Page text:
The Life of Alexis Perkins

The Life of Alexis Perkins


December 8th, 2015, 11:00 am

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EmilyAnnCoons, December 3rd, 2015, 12:18 am

And we learn a little more about Allea. For those who asked before, this kind of clarifies her condition. She's completely blind in that eye, and not only that, but (and I realized it wasn't said after this page was sent to me) her eye muscles are also paralyzed. She can't actually move the eye muscles at all, which is why the eye is always facing that direction, no matter where she's looking. It provides an interesting view from an artistic sense, cause sometimes it looks like she's looking away when you can only see the one eye, despite the fact that she's not.

Adding this in was originally just a small nod to Derpy Hooves/Ditzy Doo from MLP. In that, her eyes move freely, but her eyes stay at opposite points (i.e. if she looks up with one eye, the other is going to be looking down). For Allea, because I wanted her to be her own character, I decided to give her a similar condition to what I have. I, personally, just have Lazy Eye, where my eye turns, but I'm basically blind in that eye. Hers is more severe in that she can't turn her eye at all. Actually, my aunt has the same condition Allea does, which is where I got a lot of my inspiration for it from (rather, the idea of it being a permanent paralysis, not just a turned eye).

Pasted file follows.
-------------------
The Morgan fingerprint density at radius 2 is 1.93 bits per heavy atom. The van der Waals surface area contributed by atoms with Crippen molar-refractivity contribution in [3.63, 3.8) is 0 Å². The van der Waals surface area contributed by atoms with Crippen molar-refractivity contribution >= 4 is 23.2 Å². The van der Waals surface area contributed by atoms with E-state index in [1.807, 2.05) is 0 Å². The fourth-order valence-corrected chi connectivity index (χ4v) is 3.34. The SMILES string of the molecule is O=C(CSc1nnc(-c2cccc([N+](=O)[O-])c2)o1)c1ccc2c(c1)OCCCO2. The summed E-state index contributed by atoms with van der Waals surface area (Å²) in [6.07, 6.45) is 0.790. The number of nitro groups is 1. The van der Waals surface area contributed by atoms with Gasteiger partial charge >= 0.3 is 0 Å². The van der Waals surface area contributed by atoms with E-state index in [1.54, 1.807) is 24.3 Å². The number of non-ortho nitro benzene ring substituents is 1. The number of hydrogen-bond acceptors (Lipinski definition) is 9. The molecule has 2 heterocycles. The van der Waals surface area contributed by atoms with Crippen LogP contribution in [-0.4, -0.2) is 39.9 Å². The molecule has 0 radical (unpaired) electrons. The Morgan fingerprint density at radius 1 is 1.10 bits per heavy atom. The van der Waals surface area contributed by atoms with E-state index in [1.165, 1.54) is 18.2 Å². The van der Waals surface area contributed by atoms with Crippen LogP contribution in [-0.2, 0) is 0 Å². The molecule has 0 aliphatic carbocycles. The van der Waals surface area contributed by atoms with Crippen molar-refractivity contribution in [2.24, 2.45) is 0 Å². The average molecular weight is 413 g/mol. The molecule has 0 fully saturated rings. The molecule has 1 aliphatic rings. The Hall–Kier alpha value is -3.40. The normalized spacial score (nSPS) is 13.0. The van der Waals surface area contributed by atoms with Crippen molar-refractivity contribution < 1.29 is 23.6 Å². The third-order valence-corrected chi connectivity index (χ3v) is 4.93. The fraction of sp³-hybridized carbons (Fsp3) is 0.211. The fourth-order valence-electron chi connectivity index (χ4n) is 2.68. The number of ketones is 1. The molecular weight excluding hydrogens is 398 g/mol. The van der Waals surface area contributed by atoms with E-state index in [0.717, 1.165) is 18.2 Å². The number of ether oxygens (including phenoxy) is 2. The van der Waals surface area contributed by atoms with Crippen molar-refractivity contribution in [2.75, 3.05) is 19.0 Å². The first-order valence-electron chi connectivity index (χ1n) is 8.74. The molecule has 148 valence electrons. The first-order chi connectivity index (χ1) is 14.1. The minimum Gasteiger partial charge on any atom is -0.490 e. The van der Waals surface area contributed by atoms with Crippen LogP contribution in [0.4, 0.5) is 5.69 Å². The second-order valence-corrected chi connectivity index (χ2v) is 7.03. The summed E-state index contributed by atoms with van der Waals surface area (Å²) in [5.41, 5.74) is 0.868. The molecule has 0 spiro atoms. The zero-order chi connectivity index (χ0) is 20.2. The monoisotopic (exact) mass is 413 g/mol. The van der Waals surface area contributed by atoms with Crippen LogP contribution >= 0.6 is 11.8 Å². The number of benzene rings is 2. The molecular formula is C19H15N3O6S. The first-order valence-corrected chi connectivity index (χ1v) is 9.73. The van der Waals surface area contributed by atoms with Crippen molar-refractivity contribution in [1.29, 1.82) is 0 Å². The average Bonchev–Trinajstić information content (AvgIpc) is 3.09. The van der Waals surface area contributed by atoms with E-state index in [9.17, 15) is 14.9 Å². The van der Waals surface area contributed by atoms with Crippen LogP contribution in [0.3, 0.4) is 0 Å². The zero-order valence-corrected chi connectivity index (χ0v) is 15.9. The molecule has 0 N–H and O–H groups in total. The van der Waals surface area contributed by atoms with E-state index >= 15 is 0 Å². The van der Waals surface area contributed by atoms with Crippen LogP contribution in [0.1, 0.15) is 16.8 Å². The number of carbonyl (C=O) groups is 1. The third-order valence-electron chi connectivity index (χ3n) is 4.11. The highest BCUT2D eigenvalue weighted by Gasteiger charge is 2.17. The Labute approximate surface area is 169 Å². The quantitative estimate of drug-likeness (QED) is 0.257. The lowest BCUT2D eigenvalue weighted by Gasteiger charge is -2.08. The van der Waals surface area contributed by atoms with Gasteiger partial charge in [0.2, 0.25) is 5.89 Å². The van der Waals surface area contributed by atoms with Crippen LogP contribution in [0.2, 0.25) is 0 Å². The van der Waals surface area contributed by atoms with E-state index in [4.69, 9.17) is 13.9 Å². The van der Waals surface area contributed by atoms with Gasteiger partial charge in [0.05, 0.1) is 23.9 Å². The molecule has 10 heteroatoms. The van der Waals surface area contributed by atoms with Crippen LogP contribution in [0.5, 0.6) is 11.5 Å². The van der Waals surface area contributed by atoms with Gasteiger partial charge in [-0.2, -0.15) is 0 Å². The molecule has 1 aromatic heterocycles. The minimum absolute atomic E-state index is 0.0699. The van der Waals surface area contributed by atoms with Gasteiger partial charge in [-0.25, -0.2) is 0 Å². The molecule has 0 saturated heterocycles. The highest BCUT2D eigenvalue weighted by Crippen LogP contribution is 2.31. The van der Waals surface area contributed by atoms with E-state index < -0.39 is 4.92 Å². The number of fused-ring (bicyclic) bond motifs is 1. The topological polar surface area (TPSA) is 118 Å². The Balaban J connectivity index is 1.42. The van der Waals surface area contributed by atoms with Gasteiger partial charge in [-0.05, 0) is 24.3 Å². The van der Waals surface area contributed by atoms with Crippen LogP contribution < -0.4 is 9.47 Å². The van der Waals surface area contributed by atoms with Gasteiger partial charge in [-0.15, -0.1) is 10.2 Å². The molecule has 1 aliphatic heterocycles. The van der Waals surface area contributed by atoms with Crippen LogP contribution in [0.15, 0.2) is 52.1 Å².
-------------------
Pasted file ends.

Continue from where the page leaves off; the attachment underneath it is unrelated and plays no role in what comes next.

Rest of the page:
Of course, with lack of binocular vision comes lack of depth perception. You run into things, you trip, you are prone to accidents a lot. That's the life that Allea has to live due to her condition. The brain is an amazing thing, being able to turn around and act as if there is depth, even when there isn't. But still, even when it can act and learn where depth is, that still doesn't give you true depth. It's like looking at a live TV show on... well... TV XD You know the depth is there, and you can "see" the depth, but there actually isn't any. You don't spend all of your days walking into literally everything, because your brain learns how to distinguish distance, despite not being able to see it, but you also just can't see it, so you do, inevitably, end up walking into things, or tripping over something.

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Ladysci (Guest), March 17th, 2016, 10:41 pm

I am 100% blind in my left eye

im half blind and I have been for my whole life, I can walk and move just fine the only time I have depth perception trouble is during sports or reaching for something to grab it


EmilyAnnCoons, March 17th, 2016, 11:42 pm

@Ladysci: Really? Well, that's pretty cool ^^ Allea is based a lot off me. While I don't have trouble walking (beyond the fact my whole family has a genetic history of tripping constantly), I completely lack depth perception and as such spend about 50% of my day running into things. Perhaps it's not all from being blind in one eye, though? Either way, it is awesome to hear you don't have problems with it ^^